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Neuropsychology. 2019 Oct;33(7):922-933. doi: 10.1037/neu0000559. Epub 2019 May 16.

Enhanced default mode connectivity predicts metacognitive accuracy in traumatic brain injury.

Author information

1
Department of Psychology and Social, Life, and Engineering Imaging Center (SLEIC).
2
Department of Psychology.
3
University Hershey Medical Center.

Abstract

OBJECTIVE:

To examine the role that intrinsic functional networks, specifically the default mode network, have on metacognitive accuracy for individuals with moderate to severe traumatic brain injury (TBI).

METHOD:

A sample of 44 individuals (TBI, n = 21; healthy controls [HCs], n = 23) were included in the study. All participants underwent an MRI scan and completed neuropsychological testing. Metacognitive accuracy was defined as participants' ability to correctly judge their item-by-item performance on an abstract reasoning task. Metacognitive values were calculated using the signal detection theory approach of area under the receiver operating characteristic curve. Large-scale subnetworks were created using Power's 264 Functional Atlas. The graph theory metric of network strength was calculated for six subsystem networks to measure functional connectivity.

RESULTS:

There were significant interactions between head injury status (TBI or HC) and internetwork connectivity between the anterior default mode network (DMN) and salience network on metacognitive accuracy (R2 = 0.13, p = .047) and between the posterior DMN and salience network on metacognitive accuracy (R2 = 0.15, p = .038). There was an interpretable interaction between head injury status and internetwork connectivity between the attention network and salience network on metacognitive accuracy (R2 = 0.13, p = .067). In all interactions, higher connectivity predicted better metacognitive accuracy in the TBI group, but this relationship was reversed for the HC group.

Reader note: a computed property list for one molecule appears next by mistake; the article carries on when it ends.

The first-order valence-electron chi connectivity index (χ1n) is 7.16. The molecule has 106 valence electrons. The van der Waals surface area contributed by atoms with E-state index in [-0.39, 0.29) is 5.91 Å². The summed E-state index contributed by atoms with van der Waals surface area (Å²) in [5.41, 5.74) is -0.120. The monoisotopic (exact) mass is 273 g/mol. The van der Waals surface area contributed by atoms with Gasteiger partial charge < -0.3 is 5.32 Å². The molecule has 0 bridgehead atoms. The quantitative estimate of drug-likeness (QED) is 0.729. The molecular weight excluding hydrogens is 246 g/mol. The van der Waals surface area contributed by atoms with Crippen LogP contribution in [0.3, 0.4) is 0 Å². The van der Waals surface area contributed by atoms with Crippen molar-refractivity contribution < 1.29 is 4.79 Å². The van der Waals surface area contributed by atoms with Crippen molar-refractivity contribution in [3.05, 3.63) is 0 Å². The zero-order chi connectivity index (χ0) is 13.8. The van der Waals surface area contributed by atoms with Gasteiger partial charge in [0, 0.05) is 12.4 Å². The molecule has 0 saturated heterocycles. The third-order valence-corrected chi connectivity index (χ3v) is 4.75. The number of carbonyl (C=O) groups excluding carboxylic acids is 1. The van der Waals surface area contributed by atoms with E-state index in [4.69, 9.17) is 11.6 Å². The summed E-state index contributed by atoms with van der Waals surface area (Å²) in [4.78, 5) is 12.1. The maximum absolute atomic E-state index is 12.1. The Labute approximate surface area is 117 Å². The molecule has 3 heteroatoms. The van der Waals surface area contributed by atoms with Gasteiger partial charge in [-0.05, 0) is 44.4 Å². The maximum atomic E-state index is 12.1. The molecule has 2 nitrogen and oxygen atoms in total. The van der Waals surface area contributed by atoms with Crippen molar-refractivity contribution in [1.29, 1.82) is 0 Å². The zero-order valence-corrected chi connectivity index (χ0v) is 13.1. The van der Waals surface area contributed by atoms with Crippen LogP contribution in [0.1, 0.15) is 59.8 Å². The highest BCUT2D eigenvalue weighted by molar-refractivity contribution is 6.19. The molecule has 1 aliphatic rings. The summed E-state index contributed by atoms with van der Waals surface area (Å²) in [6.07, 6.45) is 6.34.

CONCLUSION:

Enhanced connectivity to both anterior and posterior regions within the DMN facilitates metacognitive accuracy postinjury. These findings are integrated into a larger literature examining network plasticity in TBI. (PsycINFO Database Record (c) 2019 APA, all rights reserved).

PMID:
31094553
PMCID:
PMC6763355
[Available on 2020-10-01]
DOI:
10.1037/neu0000559

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